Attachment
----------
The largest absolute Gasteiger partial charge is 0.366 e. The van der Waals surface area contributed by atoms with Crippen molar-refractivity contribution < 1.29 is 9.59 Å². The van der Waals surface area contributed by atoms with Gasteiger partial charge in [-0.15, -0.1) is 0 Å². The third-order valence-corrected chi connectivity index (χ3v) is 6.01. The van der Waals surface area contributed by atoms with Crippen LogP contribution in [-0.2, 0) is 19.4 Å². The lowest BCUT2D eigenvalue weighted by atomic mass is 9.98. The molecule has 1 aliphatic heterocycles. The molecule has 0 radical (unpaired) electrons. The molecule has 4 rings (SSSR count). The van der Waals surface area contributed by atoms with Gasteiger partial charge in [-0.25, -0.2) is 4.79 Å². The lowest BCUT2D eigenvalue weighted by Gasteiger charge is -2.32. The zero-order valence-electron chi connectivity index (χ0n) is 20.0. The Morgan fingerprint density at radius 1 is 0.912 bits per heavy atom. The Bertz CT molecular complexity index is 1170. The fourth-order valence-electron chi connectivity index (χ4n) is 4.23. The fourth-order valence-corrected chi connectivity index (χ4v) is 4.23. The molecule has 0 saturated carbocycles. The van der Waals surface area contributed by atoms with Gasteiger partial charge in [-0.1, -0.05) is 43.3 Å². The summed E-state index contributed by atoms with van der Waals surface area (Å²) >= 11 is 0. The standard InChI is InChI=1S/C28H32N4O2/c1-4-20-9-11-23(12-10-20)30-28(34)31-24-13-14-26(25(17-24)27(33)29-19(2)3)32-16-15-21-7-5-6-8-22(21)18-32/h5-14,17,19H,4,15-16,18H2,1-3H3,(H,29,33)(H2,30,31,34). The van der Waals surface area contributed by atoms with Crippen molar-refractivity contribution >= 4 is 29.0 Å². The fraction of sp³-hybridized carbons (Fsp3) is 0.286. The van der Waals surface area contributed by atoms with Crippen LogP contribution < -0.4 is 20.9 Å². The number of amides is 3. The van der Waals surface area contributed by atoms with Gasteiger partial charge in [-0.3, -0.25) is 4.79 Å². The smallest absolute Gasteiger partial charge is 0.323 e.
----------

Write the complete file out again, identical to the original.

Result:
The largest absolute Gasteiger partial charge is 0.366 e. The van der Waals surface area contributed by atoms with Crippen molar-refractivity contribution < 1.29 is 9.59 Å². The van der Waals surface area contributed by atoms with Gasteiger partial charge in [-0.15, -0.1) is 0 Å². The third-order valence-corrected chi connectivity index (χ3v) is 6.01. The van der Waals surface area contributed by atoms with Crippen LogP contribution in [-0.2, 0) is 19.4 Å². The lowest BCUT2D eigenvalue weighted by atomic mass is 9.98. The molecule has 1 aliphatic heterocycles. The molecule has 0 radical (unpaired) electrons. The molecule has 4 rings (SSSR count). The van der Waals surface area contributed by atoms with Gasteiger partial charge in [-0.25, -0.2) is 4.79 Å². The lowest BCUT2D eigenvalue weighted by Gasteiger charge is -2.32. The zero-order valence-electron chi connectivity index (χ0n) is 20.0. The Morgan fingerprint density at radius 1 is 0.912 bits per heavy atom. The Bertz CT molecular complexity index is 1170. The fourth-order valence-electron chi connectivity index (χ4n) is 4.23. The fourth-order valence-corrected chi connectivity index (χ4v) is 4.23. The molecule has 0 saturated carbocycles. The van der Waals surface area contributed by atoms with Gasteiger partial charge in [-0.1, -0.05) is 43.3 Å². The summed E-state index contributed by atoms with van der Waals surface area (Å²) >= 11 is 0. The standard InChI is InChI=1S/C28H32N4O2/c1-4-20-9-11-23(12-10-20)30-28(34)31-24-13-14-26(25(17-24)27(33)29-19(2)3)32-16-15-21-7-5-6-8-22(21)18-32/h5-14,17,19H,4,15-16,18H2,1-3H3,(H,29,33)(H2,30,31,34). The van der Waals surface area contributed by atoms with Crippen molar-refractivity contribution >= 4 is 29.0 Å². The fraction of sp³-hybridized carbons (Fsp3) is 0.286. The van der Waals surface area contributed by atoms with Crippen LogP contribution < -0.4 is 20.9 Å². The number of amides is 3. The van der Waals surface area contributed by atoms with Gasteiger partial charge in [-0.3, -0.25) is 4.79 Å². The smallest absolute Gasteiger partial charge is 0.323 e.